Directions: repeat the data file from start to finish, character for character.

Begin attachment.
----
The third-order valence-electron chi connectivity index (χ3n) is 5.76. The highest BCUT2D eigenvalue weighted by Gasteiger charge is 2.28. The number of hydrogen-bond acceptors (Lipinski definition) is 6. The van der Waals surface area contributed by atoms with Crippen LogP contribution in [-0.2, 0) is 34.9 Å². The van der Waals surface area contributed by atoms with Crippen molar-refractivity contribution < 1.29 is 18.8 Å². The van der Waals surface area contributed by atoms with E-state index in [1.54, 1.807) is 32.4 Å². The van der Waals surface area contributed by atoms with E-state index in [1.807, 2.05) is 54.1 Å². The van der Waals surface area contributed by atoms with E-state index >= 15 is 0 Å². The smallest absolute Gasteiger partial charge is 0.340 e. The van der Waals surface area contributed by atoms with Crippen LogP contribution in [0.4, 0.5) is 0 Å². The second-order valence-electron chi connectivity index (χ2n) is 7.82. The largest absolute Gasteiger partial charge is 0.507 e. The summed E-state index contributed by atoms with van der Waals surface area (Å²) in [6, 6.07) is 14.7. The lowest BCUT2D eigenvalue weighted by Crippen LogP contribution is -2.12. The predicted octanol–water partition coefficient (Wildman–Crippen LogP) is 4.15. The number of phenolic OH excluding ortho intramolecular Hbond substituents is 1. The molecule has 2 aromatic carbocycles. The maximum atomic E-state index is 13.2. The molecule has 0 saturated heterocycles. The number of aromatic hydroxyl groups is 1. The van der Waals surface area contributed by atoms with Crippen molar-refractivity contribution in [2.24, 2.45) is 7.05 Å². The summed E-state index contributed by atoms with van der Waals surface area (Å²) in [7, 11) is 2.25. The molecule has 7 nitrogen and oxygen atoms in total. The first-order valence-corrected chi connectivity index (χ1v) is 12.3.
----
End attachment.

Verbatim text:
The third-order valence-electron chi connectivity index (χ3n) is 5.76. The highest BCUT2D eigenvalue weighted by Gasteiger charge is 2.28. The number of hydrogen-bond acceptors (Lipinski definition) is 6. The van der Waals surface area contributed by atoms with Crippen LogP contribution in [-0.2, 0) is 34.9 Å². The van der Waals surface area contributed by atoms with Crippen molar-refractivity contribution < 1.29 is 18.8 Å². The van der Waals surface area contributed by atoms with E-state index in [1.54, 1.807) is 32.4 Å². The van der Waals surface area contributed by atoms with E-state index in [1.807, 2.05) is 54.1 Å². The van der Waals surface area contributed by atoms with E-state index >= 15 is 0 Å². The smallest absolute Gasteiger partial charge is 0.340 e. The van der Waals surface area contributed by atoms with Crippen LogP contribution in [0.4, 0.5) is 0 Å². The second-order valence-electron chi connectivity index (χ2n) is 7.82. The largest absolute Gasteiger partial charge is 0.507 e. The summed E-state index contributed by atoms with van der Waals surface area (Å²) in [6, 6.07) is 14.7. The lowest BCUT2D eigenvalue weighted by Crippen LogP contribution is -2.12. The predicted octanol–water partition coefficient (Wildman–Crippen LogP) is 4.15. The number of phenolic OH excluding ortho intramolecular Hbond substituents is 1. The molecule has 2 aromatic carbocycles. The maximum atomic E-state index is 13.2. The molecule has 0 saturated heterocycles. The number of aromatic hydroxyl groups is 1. The van der Waals surface area contributed by atoms with Crippen molar-refractivity contribution in [2.24, 2.45) is 7.05 Å². The summed E-state index contributed by atoms with van der Waals surface area (Å²) in [7, 11) is 2.25. The molecule has 7 nitrogen and oxygen atoms in total. The first-order valence-corrected chi connectivity index (χ1v) is 12.3.